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Tim Willits believes that id Software, the iconic game development company that created some of gaming’s most cherished brands, is in its golden age.
“We’ve never had all four of our intellectual properties in development and so successful,” he said in an interview at the Electronic Entertainment Expo (E3), the game trade show in Los Angeles last week. “This is the golden age of id. It’s awesome.”
I played Rage 2‘s demo at E3, and then I interviewed Willits, studio director at id. Willits has been at the studio for a long time, and he provides the connection between id’s origins and the new generation of developers that have joined id under the ownership of Bethesda and its parent company ZeniMax Media.
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Here’s an edited transcript of our interview.
GamesBeat: The colors are a lot different, right?
Tim Willits: Well, you have to deal with this 50,000-pound gorilla here. When I met with the Avalanche guys, I wrote on the whiteboard, “More crazy than Rage.” That’s been the lens we’ve looked through in our game design decisions. When it comes to color, Rage and Mad Max used every shade of brown. Both studios said, “We need to move away from brown.”
We set the world far enough ahead from the events of Rage to separate them. In the fiction, we have these eco-pods that come down and start to re-fertilize the Earth. We have forests and swamps and jungles and lakes. The color of the environments led to more colorful characters, which led to more colorful towns, which led to more colorful packaging. It all came out of getting as far away from — well, we still have brown. We still have some white sand stuff.
GamesBeat: It’s nice to know that not everything is a wasteland.
Willits: There’s still some of that, but it adds context to the story. We really wanted to punch it out with this game, because — well, we gotta get away from this game here. We wanted to make a statement with the gameplay and the colors and the look to set us apart. I’ve even got colorful socks on. Color!
GamesBeat: Pink is a pretty bold move. Pink isn’t usually a shooter color.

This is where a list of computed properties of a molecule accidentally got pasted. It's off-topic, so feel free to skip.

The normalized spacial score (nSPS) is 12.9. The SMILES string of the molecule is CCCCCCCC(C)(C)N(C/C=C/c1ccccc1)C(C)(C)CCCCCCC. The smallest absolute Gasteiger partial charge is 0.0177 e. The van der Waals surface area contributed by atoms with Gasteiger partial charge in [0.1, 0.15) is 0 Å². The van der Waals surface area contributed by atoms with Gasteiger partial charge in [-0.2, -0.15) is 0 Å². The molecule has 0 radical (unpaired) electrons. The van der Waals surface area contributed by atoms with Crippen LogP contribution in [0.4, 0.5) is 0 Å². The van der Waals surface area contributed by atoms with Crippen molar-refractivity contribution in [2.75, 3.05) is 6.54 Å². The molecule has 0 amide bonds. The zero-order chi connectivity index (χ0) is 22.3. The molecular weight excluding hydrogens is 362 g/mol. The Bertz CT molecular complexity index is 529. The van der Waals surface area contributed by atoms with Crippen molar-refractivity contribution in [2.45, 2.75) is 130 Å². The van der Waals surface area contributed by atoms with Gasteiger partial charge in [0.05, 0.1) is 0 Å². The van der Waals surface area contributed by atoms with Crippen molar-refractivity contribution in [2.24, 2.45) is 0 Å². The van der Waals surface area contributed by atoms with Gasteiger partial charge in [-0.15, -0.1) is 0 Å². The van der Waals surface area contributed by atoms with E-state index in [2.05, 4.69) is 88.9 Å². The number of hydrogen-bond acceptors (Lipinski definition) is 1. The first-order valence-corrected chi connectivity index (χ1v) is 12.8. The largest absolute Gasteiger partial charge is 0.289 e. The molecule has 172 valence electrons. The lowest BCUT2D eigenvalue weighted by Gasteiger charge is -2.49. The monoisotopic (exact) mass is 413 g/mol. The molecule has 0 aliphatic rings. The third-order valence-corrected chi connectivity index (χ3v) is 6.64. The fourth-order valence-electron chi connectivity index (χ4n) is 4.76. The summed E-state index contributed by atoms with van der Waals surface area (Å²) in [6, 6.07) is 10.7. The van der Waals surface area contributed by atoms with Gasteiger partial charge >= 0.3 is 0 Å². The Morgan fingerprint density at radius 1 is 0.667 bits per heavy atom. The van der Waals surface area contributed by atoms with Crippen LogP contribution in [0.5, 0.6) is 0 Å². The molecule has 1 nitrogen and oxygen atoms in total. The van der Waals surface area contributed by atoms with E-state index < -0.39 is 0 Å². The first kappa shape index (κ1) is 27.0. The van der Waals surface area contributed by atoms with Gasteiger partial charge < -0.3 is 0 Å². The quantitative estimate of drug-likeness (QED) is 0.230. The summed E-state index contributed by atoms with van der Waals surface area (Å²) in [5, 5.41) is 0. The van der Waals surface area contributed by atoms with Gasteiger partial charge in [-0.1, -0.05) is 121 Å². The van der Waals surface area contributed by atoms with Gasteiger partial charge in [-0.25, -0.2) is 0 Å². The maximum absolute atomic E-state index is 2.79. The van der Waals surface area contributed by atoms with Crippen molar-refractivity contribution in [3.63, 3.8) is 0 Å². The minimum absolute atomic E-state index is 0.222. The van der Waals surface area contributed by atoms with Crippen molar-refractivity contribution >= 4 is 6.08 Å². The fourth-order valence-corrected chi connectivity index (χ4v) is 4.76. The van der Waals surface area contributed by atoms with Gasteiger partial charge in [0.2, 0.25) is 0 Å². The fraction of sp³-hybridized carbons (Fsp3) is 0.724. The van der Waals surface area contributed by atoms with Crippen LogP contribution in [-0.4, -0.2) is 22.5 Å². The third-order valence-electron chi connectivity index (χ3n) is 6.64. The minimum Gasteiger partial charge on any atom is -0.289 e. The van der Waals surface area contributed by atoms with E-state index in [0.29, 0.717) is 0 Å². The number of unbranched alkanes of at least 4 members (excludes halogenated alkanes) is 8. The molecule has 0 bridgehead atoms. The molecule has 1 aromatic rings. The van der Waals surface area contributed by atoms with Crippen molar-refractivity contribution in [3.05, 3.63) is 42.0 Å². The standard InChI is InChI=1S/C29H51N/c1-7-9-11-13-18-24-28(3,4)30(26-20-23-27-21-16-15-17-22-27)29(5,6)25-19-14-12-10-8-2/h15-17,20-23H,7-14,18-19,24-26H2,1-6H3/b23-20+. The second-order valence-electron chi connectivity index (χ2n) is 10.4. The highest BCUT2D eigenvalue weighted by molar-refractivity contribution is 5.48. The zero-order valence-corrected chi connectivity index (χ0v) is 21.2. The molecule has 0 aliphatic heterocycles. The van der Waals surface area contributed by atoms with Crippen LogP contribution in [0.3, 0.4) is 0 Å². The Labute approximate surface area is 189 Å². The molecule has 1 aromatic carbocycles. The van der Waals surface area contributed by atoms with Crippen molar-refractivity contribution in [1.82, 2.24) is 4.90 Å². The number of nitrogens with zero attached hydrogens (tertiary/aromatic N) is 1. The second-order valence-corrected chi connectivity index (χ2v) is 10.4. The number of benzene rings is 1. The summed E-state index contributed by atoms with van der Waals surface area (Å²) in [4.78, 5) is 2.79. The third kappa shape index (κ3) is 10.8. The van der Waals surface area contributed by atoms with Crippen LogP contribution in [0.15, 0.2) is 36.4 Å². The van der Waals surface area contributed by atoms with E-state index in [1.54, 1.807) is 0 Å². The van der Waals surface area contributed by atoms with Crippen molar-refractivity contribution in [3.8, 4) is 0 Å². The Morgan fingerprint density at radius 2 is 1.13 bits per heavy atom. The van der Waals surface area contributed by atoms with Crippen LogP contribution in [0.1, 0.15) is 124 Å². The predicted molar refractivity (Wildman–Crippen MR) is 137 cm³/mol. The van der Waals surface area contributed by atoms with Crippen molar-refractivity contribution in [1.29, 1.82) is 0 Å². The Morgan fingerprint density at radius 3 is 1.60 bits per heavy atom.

Willits: Yeah, but remember, pink was always a punk thing in the ‘80s. Some of the art inspiration for Rage 2 came from old comic books, too. You’re right that it’s kind of an unusual color for an M-rated game. If you noticed, in the demo, when you get to the Eden Space Center, in the sky it looks fine, but when you get to the top, we actually change the sky to make it pink. We’re driving that through the whole game. It’s a dynamic engine.
GamesBeat: But is it still as relentlessly bleak?
Willits: No, no, no. Well, yes? We call it the post-post-apocalypse. We’re trying to evolve past the apocalypse. It’s been a long time. People aren’t desperate for water. Society has formed. Even the mutants have formed a kind of loose society. We’re trying to evolve the setting to get away from that bleakness. We can infuse that color in. We should not be afraid of color. You know how id Software is usually afraid of color. Quake was brown. Quake II was green. Quake III was red. DOOM 3 was dark. Rage was brown again.
GamesBeat: Are you trying to get away from that tribal warfare as well?
Willits: Oh, no, we’ve got plenty of tribal warfare. That’s all the game is!
GamesBeat: Humanity hasn’t really advanced so much.
Willits: The humans haven’t advanced at all. [laughs] We have the factions — the Goon Squad were the ones you encountered — but each of the factions has a personality and a look and a combat style. That’s the foundation of moving through these different environments and interacting with different factions. So no, people haven’t evolved.
GamesBeat: These guys are very interesting.
Willits: That’s the Authority mutants. The Authority continues their experimentation with mutants. As you saw from the video, we have the big giant — people loved the mutants in Rage. We wanted to bring that back and have bigger sizes. It’s definitely a key part of Rage 2.
GamesBeat: I remember liking the carnival-like groups, the madman clowns.
Willits: The Mutant Bash TV? Yeah, Mutant Bash TV is back. Mutant Bash TV kind of sums up the spirit of the game in one little experience. It’s kind of fun. It’s kind of over the top. We don’t take ourselves too seriously. By the end of Rage 2, there’s multiple Mutant Bash TVs.